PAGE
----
Language Design Precepts

While working on my most recent language design I felt the need to delineate what I belive to be the fundamental precepts which lead to a good language design. That is the purpose of this document which is written independent of any specific language or paradigm,.

Simplicity and Completeness

These are the two core precepts which lead to good language design. Simplicity brings the benefit of ease in use because no extraneous features are provided. Simpler languages are easier to learn and use. At the same time a language must be complete to be usable. The lack of completeness usually leads to toy and amateur languages. If a feature is necessary then it must be included in some form or else programmers will constantly find themselves wishing the language had some feature and spending time and energy working around the lack of it. These two concepts come together in a phrase which I find very useful in describing such systems minimally complete which is used to indicate that something has everything that is necessary and no more. Determining what comprises a minimally complete feature set can often be challenging. There are however some precepts which can help, they are:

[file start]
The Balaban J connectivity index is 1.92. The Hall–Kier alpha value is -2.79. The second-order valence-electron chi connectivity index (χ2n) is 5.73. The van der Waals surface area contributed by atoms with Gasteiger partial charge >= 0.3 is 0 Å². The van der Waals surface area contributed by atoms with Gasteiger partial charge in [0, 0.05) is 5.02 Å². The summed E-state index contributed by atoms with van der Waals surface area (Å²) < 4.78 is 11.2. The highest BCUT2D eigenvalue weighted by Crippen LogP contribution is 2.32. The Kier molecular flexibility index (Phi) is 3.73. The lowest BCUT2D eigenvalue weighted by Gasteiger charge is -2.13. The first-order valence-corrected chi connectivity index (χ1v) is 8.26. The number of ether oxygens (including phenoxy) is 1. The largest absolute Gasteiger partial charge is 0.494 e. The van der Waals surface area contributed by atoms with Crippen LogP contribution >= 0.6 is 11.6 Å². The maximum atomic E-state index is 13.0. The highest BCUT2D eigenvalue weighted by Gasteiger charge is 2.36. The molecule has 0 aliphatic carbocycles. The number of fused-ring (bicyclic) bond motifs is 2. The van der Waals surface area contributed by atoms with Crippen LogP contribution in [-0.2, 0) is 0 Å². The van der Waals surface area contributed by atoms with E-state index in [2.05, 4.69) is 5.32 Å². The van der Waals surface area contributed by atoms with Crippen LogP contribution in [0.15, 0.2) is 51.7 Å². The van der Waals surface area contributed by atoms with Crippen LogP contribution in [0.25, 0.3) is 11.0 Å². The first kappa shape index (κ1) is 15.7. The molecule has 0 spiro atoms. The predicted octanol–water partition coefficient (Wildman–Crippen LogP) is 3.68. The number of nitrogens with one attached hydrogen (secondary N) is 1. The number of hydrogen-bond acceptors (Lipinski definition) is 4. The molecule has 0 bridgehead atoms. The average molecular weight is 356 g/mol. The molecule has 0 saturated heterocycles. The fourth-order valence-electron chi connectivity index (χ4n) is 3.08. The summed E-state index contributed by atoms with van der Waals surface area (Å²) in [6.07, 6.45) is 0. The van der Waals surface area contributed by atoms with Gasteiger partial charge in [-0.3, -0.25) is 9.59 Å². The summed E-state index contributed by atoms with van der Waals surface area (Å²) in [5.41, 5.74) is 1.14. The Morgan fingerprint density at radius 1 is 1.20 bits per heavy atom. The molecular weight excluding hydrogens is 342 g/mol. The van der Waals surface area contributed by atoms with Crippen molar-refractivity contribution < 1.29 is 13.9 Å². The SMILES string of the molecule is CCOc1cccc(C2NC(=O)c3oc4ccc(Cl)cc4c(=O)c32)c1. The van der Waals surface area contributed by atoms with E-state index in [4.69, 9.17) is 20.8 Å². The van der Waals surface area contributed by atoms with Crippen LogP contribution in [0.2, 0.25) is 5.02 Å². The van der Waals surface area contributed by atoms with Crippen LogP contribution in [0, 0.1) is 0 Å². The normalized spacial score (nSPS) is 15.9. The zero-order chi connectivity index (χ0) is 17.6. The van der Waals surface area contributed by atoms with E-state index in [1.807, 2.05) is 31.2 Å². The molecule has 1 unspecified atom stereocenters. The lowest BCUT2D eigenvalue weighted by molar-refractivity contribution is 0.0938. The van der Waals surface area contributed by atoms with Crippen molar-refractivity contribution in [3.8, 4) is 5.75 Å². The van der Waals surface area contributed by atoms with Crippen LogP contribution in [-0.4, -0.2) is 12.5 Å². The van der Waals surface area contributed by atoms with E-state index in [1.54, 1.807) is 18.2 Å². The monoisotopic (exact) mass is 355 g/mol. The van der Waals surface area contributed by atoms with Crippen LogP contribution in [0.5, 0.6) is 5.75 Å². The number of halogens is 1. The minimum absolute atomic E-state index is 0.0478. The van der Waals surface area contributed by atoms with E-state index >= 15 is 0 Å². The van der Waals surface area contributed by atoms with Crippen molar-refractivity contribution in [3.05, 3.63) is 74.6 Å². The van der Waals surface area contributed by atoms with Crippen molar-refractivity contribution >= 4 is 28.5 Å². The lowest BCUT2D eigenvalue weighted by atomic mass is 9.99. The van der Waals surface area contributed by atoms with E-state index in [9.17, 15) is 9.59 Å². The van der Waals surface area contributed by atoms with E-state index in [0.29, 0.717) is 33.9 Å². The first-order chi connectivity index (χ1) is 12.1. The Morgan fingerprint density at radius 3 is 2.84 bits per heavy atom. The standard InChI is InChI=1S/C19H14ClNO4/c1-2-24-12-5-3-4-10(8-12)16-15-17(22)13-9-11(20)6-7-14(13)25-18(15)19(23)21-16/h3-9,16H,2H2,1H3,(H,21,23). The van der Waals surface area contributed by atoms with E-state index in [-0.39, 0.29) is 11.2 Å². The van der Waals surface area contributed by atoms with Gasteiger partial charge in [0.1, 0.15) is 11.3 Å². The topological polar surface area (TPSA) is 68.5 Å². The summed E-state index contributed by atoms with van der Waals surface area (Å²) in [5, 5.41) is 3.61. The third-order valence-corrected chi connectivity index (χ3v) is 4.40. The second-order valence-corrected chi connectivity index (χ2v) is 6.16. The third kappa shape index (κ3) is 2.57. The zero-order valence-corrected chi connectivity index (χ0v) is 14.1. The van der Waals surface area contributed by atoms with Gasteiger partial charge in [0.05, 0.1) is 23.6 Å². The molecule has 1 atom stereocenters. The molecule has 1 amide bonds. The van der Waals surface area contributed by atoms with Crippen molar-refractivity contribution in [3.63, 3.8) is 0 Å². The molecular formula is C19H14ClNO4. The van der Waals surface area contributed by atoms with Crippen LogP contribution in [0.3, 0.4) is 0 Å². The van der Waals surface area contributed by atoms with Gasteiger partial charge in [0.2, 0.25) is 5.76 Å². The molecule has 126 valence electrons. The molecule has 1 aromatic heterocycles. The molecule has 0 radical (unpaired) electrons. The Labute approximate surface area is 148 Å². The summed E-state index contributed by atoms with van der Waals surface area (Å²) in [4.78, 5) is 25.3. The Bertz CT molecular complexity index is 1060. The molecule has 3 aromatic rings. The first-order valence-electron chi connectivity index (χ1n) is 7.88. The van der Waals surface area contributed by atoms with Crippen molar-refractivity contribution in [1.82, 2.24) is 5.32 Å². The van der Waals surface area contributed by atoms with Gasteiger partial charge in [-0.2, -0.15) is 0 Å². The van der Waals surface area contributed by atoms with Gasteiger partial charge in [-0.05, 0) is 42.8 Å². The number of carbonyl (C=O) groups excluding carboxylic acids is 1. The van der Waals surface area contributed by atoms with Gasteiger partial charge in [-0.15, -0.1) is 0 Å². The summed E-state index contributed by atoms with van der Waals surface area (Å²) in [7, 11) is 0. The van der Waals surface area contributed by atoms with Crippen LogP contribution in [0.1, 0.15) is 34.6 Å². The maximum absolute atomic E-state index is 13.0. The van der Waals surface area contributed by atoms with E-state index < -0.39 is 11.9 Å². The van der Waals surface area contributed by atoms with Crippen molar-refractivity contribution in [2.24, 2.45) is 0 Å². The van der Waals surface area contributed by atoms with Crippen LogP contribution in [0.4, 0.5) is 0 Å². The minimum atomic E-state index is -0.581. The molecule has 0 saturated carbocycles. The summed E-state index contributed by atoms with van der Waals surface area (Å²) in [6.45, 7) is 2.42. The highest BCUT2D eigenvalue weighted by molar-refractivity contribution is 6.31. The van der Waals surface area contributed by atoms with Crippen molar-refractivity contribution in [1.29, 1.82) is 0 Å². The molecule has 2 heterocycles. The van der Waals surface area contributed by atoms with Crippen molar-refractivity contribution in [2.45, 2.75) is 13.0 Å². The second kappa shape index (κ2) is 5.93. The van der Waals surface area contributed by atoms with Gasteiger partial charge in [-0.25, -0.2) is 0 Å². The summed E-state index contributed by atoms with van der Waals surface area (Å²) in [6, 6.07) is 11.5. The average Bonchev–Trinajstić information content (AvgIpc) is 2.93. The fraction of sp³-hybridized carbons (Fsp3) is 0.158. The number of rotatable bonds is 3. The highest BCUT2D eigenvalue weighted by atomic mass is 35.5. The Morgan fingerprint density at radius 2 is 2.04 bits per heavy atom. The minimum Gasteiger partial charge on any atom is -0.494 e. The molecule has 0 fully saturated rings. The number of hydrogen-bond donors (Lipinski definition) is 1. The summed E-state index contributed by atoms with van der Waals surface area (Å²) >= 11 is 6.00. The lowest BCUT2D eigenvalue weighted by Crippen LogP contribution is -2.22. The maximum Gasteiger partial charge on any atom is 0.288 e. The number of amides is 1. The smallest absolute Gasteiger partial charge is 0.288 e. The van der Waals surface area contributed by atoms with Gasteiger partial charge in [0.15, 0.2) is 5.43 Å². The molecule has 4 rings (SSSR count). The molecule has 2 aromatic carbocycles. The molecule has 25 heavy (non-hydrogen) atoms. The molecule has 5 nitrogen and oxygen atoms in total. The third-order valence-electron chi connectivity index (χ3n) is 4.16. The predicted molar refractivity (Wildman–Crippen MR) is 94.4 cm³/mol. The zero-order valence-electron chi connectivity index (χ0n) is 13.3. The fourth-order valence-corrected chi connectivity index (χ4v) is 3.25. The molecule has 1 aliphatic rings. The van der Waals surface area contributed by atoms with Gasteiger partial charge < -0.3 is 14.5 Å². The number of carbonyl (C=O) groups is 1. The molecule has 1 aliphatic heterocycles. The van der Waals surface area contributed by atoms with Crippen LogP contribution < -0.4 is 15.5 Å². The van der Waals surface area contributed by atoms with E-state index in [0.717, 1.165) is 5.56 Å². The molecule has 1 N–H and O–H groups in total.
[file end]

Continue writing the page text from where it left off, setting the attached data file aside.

When an experienced programmer fully understands the system he is attempting to model it should be easy to express that system in the language. Completeness can go a long way toward expressivity. However, there are two principles which can help a language be more expressive, they are:


Today programmers are increasingly required to rework code written either long ago or by someone else. Making the code readable makes that job easier as well as helping others trying to learn the language by reading it.